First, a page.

Stealing Their Organs
An Animal Rights Article from All-Creatures.org

FROM

Patrick J. Battuello, In Behalf of Animals
February 2014

Currently, the number of transplant candidates far exceeds the number of available organs. But if more of us would become organ donors – and, while we’re at it, bequeath our bodies to research – harvesting in animal bodies would be unnecessary. Doing the right thing, for both us and them, is as easy as checking a box on our licenses.

They were attempting to produce marketable xenografts – hearts and kidneys in this case – for human use. In one set of experiments, genetically-modified (made more humanlike) pig hearts were grafted into the necks and abdomens of baboons. Necks and abdomens. In another, monkeys had their own kidneys removed and replaced with a lone pig kidney. In all, 49 baboons, 424 monkeys, and some 10,000 pigs were used.

“We have to be frank about this: We are exploiting these pigs.”
(Dr. David White, former director of research at Imutran in England)

“Generally speaking, our society and our government is at least giving the impression that it’s becoming more sensitive to the welfare needs of animals and we all hope that sensitivity and compassion will develop. But with xenotransplantation, it’s a sort of massive blow to that sense of progression. It’s a step into the Dark Ages. It may look really nice and scientific and clean, but in terms of what we’re actually doing to animals, it’s barbaric.”
(Dr. Dan Lyons, expert on British animal-research policy) 
 

In the late 1990s, Imutran – a subsidiary of Novartis, the pharmaceutical giant – conducted xenotransplantation experiments at the Huntingdon Life Sciences laboratories in England. They were attempting to produce marketable xenografts – hearts and kidneys in this case – for human use. In one set of experiments, genetically-modified (made more humanlike) pig hearts were grafted into the necks and abdomens of baboons. Necks and abdomens. In another, monkeys had their own kidneys removed and replaced with a lone pig kidney. In all, 49 baboons, 424 monkeys, and some 10,000 pigs were used.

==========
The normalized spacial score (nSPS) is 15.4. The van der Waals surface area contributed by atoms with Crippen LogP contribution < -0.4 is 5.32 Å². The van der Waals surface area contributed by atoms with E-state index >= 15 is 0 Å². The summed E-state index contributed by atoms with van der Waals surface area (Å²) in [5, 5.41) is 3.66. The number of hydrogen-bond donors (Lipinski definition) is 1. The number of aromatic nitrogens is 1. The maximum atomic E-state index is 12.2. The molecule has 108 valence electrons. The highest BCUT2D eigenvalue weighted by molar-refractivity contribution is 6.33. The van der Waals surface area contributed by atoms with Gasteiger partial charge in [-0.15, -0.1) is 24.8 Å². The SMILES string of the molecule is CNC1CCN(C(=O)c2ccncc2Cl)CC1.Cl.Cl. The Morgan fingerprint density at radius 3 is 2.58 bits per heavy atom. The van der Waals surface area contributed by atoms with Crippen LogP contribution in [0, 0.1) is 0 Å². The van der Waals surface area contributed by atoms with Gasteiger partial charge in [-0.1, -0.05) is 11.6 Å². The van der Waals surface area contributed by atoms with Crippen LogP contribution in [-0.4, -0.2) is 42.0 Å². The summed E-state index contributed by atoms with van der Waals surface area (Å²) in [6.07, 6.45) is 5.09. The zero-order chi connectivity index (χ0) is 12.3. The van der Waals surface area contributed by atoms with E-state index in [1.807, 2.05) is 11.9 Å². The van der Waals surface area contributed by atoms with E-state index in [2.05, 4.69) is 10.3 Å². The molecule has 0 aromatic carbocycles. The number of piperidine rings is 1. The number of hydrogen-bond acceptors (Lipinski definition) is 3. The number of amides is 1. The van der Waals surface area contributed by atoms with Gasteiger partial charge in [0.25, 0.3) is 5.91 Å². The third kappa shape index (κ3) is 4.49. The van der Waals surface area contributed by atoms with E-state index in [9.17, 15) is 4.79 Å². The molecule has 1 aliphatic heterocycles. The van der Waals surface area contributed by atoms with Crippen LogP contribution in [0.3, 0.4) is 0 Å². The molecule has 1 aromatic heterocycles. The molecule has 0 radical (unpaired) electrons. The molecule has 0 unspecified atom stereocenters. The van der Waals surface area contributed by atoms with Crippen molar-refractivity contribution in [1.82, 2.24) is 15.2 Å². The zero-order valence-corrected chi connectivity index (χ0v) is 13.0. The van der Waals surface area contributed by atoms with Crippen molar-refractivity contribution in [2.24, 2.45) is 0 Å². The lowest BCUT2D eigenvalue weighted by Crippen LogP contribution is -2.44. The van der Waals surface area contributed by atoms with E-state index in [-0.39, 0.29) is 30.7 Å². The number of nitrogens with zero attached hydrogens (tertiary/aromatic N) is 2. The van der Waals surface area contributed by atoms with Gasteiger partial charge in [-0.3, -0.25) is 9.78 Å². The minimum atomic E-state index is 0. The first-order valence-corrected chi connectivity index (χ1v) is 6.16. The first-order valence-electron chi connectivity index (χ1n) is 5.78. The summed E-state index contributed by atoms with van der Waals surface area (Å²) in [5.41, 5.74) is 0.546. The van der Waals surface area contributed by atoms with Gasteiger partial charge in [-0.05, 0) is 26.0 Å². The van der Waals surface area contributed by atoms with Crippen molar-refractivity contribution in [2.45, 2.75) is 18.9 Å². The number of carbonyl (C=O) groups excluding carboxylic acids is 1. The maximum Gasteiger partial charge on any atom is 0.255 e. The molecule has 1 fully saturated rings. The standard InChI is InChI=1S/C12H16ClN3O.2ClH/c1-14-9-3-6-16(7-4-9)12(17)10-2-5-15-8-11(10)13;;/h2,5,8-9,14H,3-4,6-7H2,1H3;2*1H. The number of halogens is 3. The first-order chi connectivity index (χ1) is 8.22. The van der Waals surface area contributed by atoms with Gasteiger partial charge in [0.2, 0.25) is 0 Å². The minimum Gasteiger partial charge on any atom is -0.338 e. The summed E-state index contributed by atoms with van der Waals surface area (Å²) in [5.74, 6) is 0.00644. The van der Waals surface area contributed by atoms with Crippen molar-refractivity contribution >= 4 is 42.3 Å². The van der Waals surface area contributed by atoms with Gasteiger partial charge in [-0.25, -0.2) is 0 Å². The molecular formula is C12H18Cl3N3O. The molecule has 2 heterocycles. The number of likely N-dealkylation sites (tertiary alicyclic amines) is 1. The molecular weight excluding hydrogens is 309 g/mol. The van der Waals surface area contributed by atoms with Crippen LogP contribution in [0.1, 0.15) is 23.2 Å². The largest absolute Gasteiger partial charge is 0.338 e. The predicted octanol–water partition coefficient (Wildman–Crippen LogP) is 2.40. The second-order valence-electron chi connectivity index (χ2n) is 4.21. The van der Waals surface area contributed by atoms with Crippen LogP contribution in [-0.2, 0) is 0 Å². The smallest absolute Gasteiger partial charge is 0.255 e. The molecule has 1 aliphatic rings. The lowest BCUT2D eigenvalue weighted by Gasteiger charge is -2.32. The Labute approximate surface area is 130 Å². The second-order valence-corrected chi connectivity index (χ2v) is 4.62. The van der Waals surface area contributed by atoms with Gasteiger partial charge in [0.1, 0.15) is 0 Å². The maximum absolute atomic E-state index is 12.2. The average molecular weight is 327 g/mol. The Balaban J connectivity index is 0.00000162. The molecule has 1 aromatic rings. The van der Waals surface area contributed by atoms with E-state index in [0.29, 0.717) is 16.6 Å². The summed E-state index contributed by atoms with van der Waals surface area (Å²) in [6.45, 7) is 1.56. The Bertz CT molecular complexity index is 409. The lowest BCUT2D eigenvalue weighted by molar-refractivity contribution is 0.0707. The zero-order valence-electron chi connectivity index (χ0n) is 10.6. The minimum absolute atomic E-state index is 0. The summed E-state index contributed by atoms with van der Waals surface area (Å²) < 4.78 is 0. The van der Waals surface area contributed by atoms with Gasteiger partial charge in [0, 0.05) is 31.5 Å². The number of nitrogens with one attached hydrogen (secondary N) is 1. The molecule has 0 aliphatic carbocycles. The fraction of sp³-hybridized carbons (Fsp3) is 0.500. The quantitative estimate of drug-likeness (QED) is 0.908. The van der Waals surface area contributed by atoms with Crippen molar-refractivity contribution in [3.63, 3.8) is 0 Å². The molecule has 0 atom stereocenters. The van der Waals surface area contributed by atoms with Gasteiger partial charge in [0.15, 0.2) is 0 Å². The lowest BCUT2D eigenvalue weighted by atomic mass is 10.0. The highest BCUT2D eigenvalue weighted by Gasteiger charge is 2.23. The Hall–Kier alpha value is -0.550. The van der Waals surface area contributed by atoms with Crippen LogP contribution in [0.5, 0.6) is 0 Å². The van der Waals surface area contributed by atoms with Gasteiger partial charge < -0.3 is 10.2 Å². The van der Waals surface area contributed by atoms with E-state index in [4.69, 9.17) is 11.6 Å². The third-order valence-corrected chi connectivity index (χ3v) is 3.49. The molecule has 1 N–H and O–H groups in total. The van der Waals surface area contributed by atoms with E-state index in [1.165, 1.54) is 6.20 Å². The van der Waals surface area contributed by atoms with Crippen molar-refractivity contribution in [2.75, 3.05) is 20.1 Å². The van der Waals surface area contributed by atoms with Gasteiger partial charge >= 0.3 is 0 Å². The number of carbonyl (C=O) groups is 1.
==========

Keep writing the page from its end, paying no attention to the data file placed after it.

organs xenotransplantation

In early 2000, the animal rights group Uncaged Campaigns received copies of the researchers’ logs. What follows are descriptions of the primates after surgery:

quiet and huddled…body and head tremors…large vomit in cage…exhibits discomfort when moving…no use of right arm…right arm badly swollen and bruised…skin broken and oozing blood…collapsed on cage floor…very laboured breathing…extreme difficulty trying to walk…holding neck…animal picking at transplant site

keeps holding area where transplanted heart is…yellow fluid seeping from site…animal showing obvious discomfort…uncoordinated limb spasms…retching and salivating…bloody discharge from penis…observed shivering…periodic severe tremors…extreme difficulty breathing, vocalising…died prior to sacrifice…sacrificed for humane reasons.

organs xenotransplantation

While some died from technical failures within 24 hours, most lingered for up to three months before succumbing to infection, rejection, or toxicity. Not one survived. After the disclosure, Imutran’s research was discontinued and moved to the U.S. In an interview with Frontline, Dr. Lyons recalls one of the subjects:

One of the most unfortunate animals had a piglet heart transplanted into his neck. …for several days he was holding the heart. It was swollen. It was seeping blood, it was seeping pus… He suffered from body tremors, vomiting, diarrhea. And the animal just sat there. I think living hell is really the only sort of real way you can get close to describing what it must be like to have been that animal in that situation.

organs xenotransplantation

Science, irrepressible science, will (if allowed) eventually work out the bugs, bringing these Frankensteinian parts to market. But to get there, Imutran-like experiments – both what they did and whom they did it to – are required. (Uncomfortably, the “whom” are animals at least as intelligent as our pet dogs, not to mention some of us.) What’s left, then, are the ethical questions, questions that cannot simply be deferred to the PhDs and politicians. Since they carve and cripple in our collective interest, each of us is accountable. So, how do we justify what happened to those pigs and primates? What and how many animals are to be sacrificed? How much suffering will we allow?

Fortunately, there is a way to render this particular technology obsolete before its time: Currently, the number of transplant candidates far exceeds the number of available organs. But if more of us would become organ donors – and, while we’re at it, bequeath our bodies to research – harvesting in animal bodies would be unnecessary. Doing the right thing, for both us and them, is as easy as checking a box on our licenses. Weighed against implanting a pig heart into the neck of a baboon, isn’t this the least we can do?


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